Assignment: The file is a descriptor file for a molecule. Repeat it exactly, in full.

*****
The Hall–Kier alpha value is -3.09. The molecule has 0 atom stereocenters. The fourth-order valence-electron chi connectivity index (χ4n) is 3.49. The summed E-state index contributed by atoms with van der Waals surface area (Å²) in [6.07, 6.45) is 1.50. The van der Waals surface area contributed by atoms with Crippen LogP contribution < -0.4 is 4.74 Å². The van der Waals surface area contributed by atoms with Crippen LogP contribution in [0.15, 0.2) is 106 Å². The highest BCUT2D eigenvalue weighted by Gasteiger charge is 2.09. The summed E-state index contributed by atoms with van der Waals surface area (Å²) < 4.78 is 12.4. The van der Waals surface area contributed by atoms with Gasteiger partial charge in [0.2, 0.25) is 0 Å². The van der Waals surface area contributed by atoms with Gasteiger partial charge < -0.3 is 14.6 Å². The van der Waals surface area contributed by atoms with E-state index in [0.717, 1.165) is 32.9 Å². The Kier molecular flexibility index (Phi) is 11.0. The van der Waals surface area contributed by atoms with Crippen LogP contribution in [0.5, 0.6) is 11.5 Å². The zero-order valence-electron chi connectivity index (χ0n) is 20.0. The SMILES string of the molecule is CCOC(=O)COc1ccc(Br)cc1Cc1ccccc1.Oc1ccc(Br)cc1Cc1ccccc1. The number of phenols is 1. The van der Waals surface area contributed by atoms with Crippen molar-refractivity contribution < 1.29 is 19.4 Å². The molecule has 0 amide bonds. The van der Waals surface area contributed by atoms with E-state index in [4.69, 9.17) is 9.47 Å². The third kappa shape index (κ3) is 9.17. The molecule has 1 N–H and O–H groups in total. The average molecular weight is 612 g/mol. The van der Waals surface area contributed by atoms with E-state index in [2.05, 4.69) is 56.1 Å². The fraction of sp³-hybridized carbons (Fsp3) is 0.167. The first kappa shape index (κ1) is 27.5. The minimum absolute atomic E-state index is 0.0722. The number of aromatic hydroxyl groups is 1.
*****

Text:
The Hall–Kier alpha value is -3.09. The molecule has 0 atom stereocenters. The fourth-order valence-electron chi connectivity index (χ4n) is 3.49. The summed E-state index contributed by atoms with van der Waals surface area (Å²) in [6.07, 6.45) is 1.50. The van der Waals surface area contributed by atoms with Crippen LogP contribution < -0.4 is 4.74 Å². The van der Waals surface area contributed by atoms with Crippen LogP contribution in [0.15, 0.2) is 106 Å². The highest BCUT2D eigenvalue weighted by Gasteiger charge is 2.09. The summed E-state index contributed by atoms with van der Waals surface area (Å²) < 4.78 is 12.4. The van der Waals surface area contributed by atoms with Gasteiger partial charge in [0.2, 0.25) is 0 Å². The van der Waals surface area contributed by atoms with Gasteiger partial charge < -0.3 is 14.6 Å². The van der Waals surface area contributed by atoms with E-state index in [0.717, 1.165) is 32.9 Å². The Kier molecular flexibility index (Phi) is 11.0. The van der Waals surface area contributed by atoms with Crippen LogP contribution in [0.5, 0.6) is 11.5 Å². The zero-order valence-electron chi connectivity index (χ0n) is 20.0. The SMILES string of the molecule is CCOC(=O)COc1ccc(Br)cc1Cc1ccccc1.Oc1ccc(Br)cc1Cc1ccccc1. The number of phenols is 1. The van der Waals surface area contributed by atoms with Crippen molar-refractivity contribution < 1.29 is 19.4 Å². The molecule has 0 amide bonds. The van der Waals surface area contributed by atoms with E-state index in [4.69, 9.17) is 9.47 Å². The third kappa shape index (κ3) is 9.17. The molecule has 1 N–H and O–H groups in total. The average molecular weight is 612 g/mol. The van der Waals surface area contributed by atoms with E-state index in [2.05, 4.69) is 56.1 Å². The fraction of sp³-hybridized carbons (Fsp3) is 0.167. The first kappa shape index (κ1) is 27.5. The minimum absolute atomic E-state index is 0.0722. The number of aromatic hydroxyl groups is 1.